The EU hasn’t just helped on a funding and law making front, it has supplied the health care system with a huge workforce of people that disabled children and adults could not afford to be without, Doctors, health professionals and care workers. According to thinktank Global Future, ending the freedom of movement could have a devastating impact on social care By 2026 there could be 100,000 fewer adult care workers in the UK, a frightening scenario for many dependent on round the clock care just to exist. From physiotherapists to doctors and more, all were once welcome, but now with rampant xenophobia from a small section of society coupled with a genuine feeling of not being welcome, not to mention, according to reports, having to earn more than £30,000 a year, numbers will drop. There are people in the system with no family support who rely on daily care visits to assist with pharmaceuticals, toileting and just social contact. As a parent of a disabled child the thought of Emily not being able to access care for her many needs is terrifying. Migration plays a pivotal role in this sector. The system is already buckling under the weight of underfunding and staff shortages, restricting “low skilled” EU workers is a further, unnecessary cruelty, a callousness to the people potentially hardest hit.
Fear over care and benefits are bad enough, but when the disabled community get caught up in media hysteria, it seems the potential bad news just keeps coming. The media caught wind of the potential of a no deal Brexit, and the news that the NHS were beginning to stockpile medicines and bloods set of panic alarms all around the country. For instance Emily relies on pharmaceuticals to keep her body free of infection, especially her kidneys, and for a child terrified of operations, we are concerned that missing a drug could lead back to the operating theatre. Emily is not alone in this scenario. There are millions across the country more reliant than us who are not being assured or communicated with. The reality is, should we be stockpiling? Will it really come to this? Is Brexit worth the potential extra pressure on the NHS? I for one think not. When does a want for a return to the past overtake common sense and humanity? Answers please.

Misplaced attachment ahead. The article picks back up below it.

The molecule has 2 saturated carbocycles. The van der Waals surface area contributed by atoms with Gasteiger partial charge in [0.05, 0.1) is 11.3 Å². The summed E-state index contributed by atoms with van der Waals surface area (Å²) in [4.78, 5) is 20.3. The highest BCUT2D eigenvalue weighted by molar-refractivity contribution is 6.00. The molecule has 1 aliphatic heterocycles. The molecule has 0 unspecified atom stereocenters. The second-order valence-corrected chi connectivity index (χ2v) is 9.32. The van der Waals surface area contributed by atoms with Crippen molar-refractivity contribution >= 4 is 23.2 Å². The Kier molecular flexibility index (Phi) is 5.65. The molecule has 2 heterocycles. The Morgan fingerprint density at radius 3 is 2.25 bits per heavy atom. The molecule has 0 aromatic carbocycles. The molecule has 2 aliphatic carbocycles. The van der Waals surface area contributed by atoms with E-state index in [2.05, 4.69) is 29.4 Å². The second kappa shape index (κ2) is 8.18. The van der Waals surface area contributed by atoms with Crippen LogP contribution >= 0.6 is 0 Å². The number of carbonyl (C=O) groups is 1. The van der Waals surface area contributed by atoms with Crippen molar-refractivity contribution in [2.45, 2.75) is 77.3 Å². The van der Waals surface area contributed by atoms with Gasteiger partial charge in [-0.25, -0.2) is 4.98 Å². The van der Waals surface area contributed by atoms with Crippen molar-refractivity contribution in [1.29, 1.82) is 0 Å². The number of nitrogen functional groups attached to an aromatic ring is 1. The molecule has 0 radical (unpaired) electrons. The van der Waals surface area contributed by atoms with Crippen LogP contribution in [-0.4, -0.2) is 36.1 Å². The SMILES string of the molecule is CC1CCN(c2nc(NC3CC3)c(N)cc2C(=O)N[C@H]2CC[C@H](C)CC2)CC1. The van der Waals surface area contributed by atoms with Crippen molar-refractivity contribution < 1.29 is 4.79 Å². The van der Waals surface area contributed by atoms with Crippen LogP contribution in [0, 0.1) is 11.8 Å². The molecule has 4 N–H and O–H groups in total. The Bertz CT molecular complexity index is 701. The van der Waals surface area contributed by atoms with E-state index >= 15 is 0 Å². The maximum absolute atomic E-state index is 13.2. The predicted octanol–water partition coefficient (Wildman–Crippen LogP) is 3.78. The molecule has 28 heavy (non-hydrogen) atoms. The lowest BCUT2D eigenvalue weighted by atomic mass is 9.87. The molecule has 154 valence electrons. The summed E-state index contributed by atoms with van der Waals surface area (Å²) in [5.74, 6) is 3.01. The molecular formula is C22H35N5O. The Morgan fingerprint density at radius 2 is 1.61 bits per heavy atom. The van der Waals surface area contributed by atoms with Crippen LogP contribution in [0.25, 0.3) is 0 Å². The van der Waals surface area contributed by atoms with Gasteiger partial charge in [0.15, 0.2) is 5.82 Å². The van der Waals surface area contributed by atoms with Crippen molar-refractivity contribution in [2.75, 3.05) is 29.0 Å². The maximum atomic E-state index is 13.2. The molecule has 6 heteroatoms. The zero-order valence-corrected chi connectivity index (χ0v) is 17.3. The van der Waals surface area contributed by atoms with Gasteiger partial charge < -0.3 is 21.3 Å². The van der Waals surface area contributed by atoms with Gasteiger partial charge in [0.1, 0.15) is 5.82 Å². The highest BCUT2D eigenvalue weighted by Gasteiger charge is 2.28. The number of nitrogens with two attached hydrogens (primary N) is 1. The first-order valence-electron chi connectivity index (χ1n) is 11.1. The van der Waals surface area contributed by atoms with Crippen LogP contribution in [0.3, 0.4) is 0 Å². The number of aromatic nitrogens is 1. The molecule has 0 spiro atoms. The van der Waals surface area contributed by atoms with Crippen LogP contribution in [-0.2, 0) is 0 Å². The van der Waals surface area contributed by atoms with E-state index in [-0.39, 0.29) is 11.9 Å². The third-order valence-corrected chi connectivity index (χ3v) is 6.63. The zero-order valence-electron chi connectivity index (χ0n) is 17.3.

As Westminster continues to act like an Etonian nursery for very spoilt, paper waving children, who are more concerned with bickering and business than voters, the promised land of Europe is fading fast for the Disabled. Of course the future is an undiscovered country, and we do not know with absolute certainty that these rules and investments implemented over the channel will be reversed or altered come extraction day. But without certainty or clarification fear creeps in. The UK Government has a terrible, blemished duty of care record to its most vulnerable, it would be good to see the system readdress its shameful faults and show the world it is capable of humanity after March 2019. If Brexit is all about unity on a small island, coming together, prove it, make everyone equal and heard, regardless of community.
Whether they voted leave or remain, the disabled community deserve a hearing and assurances on a future outside the EU bubble. We all need to know what will happen. Remember you judge a society on how it treats its most vulnerable citizens, and to date, Westminster is failing on all counts. The EU has been an incredibly resourceful benefactor, supporter and companion to the disabled community. If we are to exit on terms, let’s make them good terms so we can still enjoy the inclusive, exceptional, futuristic work and opportunities the union has given us all. To see all the good, intelligent work undone by unfeeling, narrow minded bureaucrats would be a giant leap back to the dark times, the community would have to start all over again. Remember, dear old green and pleasant land, As the saying goes, nothing about us without us.